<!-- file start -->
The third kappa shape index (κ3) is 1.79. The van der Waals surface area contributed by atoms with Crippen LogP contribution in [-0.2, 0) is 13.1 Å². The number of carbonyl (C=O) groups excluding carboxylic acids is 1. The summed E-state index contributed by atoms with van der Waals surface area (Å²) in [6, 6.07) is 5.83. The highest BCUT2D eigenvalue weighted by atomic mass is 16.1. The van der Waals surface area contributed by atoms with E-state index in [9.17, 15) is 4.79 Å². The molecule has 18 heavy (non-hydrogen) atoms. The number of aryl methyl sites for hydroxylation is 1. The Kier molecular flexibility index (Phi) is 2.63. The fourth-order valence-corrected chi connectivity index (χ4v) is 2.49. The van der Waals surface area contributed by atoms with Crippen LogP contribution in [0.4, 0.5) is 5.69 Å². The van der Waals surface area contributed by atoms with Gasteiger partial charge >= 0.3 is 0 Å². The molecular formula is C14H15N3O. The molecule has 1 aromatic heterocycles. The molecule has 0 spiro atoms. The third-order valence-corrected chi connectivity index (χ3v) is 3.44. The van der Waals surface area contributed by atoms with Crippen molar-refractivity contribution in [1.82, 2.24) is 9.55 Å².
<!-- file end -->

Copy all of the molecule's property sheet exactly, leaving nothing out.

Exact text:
The third kappa shape index (κ3) is 1.79. The van der Waals surface area contributed by atoms with Crippen LogP contribution in [-0.2, 0) is 13.1 Å². The number of carbonyl (C=O) groups excluding carboxylic acids is 1. The summed E-state index contributed by atoms with van der Waals surface area (Å²) in [6, 6.07) is 5.83. The highest BCUT2D eigenvalue weighted by atomic mass is 16.1. The van der Waals surface area contributed by atoms with E-state index in [9.17, 15) is 4.79 Å². The molecule has 18 heavy (non-hydrogen) atoms. The number of aryl methyl sites for hydroxylation is 1. The Kier molecular flexibility index (Phi) is 2.63. The fourth-order valence-corrected chi connectivity index (χ4v) is 2.49. The van der Waals surface area contributed by atoms with Crippen LogP contribution in [0.4, 0.5) is 5.69 Å². The van der Waals surface area contributed by atoms with Gasteiger partial charge >= 0.3 is 0 Å². The molecular formula is C14H15N3O. The molecule has 1 aromatic heterocycles. The molecule has 0 spiro atoms. The third-order valence-corrected chi connectivity index (χ3v) is 3.44. The van der Waals surface area contributed by atoms with Crippen molar-refractivity contribution in [1.82, 2.24) is 9.55 Å².